Eclipses hold strong spiritual energy that you’ve probably sensed yourself. Explore the spiritual meaning of these beautiful cosmic events.
Eclipse season comes twice a year. Every two weeks or so, we have a full or a new moon, which happens because the earth, sun, and moon line up, either completely obscuring the light of the moon between the sun and the earth (new moon) or fully illuminating it with the moon on the far side of the earth (full moon).
During an eclipse season, this alignment is so precise that the moon can completely obscure the sun from the earth’s perspective (as in a solar eclipse), or the earth’s shadow can precisely block the sun’s illumination on the moon (as in a lunar eclipse). This happens because of a fascinating cosmic coincidence: While the sun is about 400 times larger than the moon, it’s also about 400 times farther away, which means the two orbs appear to be the same size in the sky, creating this lovely shadow dance. This precise alignment lasts about 35 days, and is known as eclipse season.
How Eclipses Create Big Feelings
Eclipses tend to supercharge the energies of the full or new moon. During any full or new moon, the alignment of the earth, moon, and sun creates an extra gravitational pull. Think of the earth as a watery orb being pulled to the right and the left by the gravity of the sun and the moon. It turns slightly ovoid with water swelling to the sides. This is the effect that pulls on the tides, creating what’s known as spring tides. During a half moon, the moon is perpendicular to the earth in relation to the sun, so the orb of the watery earth is more spherical, creating the gentler tides known as neap tides.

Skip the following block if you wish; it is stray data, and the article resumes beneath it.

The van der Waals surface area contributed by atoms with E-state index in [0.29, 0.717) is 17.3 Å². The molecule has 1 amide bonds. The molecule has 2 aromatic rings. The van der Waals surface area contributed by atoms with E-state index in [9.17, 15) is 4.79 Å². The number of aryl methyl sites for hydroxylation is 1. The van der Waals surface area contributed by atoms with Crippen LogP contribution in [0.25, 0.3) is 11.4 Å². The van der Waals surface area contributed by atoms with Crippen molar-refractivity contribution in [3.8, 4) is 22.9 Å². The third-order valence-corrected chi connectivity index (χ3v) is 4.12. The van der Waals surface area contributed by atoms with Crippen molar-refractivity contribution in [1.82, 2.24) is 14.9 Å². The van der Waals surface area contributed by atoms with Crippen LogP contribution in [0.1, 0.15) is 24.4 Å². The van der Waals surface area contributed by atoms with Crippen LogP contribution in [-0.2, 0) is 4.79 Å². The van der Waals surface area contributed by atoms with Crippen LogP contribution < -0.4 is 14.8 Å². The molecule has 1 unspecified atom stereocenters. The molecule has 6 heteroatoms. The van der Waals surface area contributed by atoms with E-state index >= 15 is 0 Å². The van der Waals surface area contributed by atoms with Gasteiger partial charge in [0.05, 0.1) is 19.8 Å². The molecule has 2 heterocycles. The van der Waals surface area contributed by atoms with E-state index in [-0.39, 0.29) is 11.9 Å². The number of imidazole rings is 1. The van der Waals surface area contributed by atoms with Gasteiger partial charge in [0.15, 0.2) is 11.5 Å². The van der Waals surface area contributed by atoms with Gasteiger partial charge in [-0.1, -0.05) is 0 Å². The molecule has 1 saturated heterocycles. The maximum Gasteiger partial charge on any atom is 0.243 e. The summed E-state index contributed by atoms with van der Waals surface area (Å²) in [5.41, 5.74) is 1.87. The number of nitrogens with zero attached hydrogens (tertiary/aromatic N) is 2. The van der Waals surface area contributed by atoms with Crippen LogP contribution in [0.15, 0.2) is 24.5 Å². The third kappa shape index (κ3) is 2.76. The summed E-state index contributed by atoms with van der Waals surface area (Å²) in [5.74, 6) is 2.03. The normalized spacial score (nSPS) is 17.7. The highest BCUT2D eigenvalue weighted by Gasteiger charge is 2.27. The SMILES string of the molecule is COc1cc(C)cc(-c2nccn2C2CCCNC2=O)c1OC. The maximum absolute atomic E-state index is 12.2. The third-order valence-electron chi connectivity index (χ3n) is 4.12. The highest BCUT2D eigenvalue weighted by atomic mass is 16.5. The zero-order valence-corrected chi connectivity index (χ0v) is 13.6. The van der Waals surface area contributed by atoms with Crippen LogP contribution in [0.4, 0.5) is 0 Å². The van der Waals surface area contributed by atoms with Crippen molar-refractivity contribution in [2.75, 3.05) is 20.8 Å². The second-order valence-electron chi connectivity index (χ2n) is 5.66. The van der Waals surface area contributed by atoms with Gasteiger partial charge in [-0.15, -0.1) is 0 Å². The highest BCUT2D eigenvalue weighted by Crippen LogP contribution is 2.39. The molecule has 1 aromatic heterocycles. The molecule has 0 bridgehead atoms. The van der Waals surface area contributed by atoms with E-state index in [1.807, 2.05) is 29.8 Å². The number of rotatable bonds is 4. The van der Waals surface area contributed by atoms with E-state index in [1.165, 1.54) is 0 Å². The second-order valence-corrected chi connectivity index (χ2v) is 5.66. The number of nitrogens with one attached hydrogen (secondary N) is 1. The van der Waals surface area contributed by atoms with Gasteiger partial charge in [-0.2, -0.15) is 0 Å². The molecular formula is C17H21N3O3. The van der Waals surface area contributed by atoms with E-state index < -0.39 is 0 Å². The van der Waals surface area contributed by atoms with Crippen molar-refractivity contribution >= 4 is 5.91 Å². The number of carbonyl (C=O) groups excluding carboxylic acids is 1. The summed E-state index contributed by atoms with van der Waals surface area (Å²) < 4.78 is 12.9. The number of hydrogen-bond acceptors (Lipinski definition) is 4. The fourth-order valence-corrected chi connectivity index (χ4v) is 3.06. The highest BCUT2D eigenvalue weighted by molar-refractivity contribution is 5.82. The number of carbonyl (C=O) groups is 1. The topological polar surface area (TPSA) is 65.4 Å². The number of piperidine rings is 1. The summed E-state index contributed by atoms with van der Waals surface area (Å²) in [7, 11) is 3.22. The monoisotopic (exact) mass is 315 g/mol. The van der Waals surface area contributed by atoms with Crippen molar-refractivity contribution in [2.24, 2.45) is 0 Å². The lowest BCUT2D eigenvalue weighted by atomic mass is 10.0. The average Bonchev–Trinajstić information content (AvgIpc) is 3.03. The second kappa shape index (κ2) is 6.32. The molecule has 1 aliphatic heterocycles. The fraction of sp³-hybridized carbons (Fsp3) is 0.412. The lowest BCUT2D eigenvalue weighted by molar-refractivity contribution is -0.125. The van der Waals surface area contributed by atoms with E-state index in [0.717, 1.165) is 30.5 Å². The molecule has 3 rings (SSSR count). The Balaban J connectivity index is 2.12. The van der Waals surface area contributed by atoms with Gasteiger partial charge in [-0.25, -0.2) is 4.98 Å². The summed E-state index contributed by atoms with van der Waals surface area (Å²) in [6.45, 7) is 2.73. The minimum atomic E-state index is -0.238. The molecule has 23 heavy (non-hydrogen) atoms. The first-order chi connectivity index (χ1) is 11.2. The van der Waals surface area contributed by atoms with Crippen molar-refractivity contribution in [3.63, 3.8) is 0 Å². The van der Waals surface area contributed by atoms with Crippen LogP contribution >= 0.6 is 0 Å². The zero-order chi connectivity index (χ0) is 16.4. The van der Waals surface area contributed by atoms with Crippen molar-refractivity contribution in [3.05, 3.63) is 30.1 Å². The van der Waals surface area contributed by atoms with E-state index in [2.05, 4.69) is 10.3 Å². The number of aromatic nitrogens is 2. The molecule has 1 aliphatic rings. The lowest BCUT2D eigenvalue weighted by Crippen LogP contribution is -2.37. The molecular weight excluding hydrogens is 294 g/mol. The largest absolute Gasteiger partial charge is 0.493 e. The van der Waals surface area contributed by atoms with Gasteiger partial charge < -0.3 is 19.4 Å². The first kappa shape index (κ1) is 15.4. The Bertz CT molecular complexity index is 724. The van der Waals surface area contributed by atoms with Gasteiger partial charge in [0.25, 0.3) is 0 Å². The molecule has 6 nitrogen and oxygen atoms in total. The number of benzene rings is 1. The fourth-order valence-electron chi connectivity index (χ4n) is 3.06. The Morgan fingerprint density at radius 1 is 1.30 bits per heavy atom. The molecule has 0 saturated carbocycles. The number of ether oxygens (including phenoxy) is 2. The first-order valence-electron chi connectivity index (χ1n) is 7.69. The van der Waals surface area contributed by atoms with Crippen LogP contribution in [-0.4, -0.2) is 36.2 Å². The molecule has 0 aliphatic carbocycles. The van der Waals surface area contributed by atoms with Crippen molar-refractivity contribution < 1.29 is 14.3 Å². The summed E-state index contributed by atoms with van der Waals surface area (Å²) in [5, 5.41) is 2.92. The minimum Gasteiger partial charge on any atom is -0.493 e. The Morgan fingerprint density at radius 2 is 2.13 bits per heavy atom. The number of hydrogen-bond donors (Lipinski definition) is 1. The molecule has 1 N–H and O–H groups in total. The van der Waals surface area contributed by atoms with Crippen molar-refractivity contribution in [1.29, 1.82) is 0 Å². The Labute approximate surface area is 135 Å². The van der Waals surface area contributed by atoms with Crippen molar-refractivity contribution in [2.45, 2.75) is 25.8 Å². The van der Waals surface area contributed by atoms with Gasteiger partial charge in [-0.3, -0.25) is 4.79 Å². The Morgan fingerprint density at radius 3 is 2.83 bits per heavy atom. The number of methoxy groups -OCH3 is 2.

Eclipses amplify this effect, pulling strongly on the waters of the earth and, theoretically, the waters in our bodies. Water is the element of emotions, so it’s common for many of us to feel things more deeply around this time.
Eclipses: A Time of Letting Go
The energy of a full moon is about completion, clearing, and letting go. It can also be a time of heightened emotions, disturbed sleep, and intense dreams. A lunar eclipse can only happen on a full moon, when the shadow of the earth completely covers the moon, creating an effect that turns the moon red. (Lunar eclipses are also sometimes called blood moons.)
One of the important themes of a full moon is the idea that something that is often in the dark is fully illuminated. During a lunar eclipse, the bright full moon is obscured by the shadow of the earth, but a new light appears, which is essentially the refracted light of the sun around the earth, creating a sunset-like effect.
Solar eclipses are just as common as lunar eclipses, but totality is quite rare to witness, as it’s only visible in one place on earth at a time. Solar eclipse energy brings extra power to the reflective, introverted mood of a new moon. A solar eclipse takes that quiet power and silences the biggest source of light and energy we experience in the sky.
What to Do During an Eclipse
While the powers are big during these times, many magical traditions insist on rest during an eclipse. This may be a holdover from how traditional societies must have seen the eclipses: as a terrifying omen. The solar eclipses, especially, would have been a time when the sun simply disappeared in the middle of the day, and many traditional societies saw this as a sign of great evil to come.
Eclipses are not evil; they are beautiful and powerful. If you are sensitive to the movements of the moon and the sun, you will likely feel this power around this time. Even without “doing” anything in particular, eclipses tend to be times of major transformation. We can’t help but become aware of the truths within ourselves that are normally hidden in the dark.
Eclipses can help nudge us onto the right path, especially if we’ve wandered. However this year’s eclipses land for you, take some time out to pay attention to the sky, as well as to your own heart.
Learn more about tapping into the power of the moon.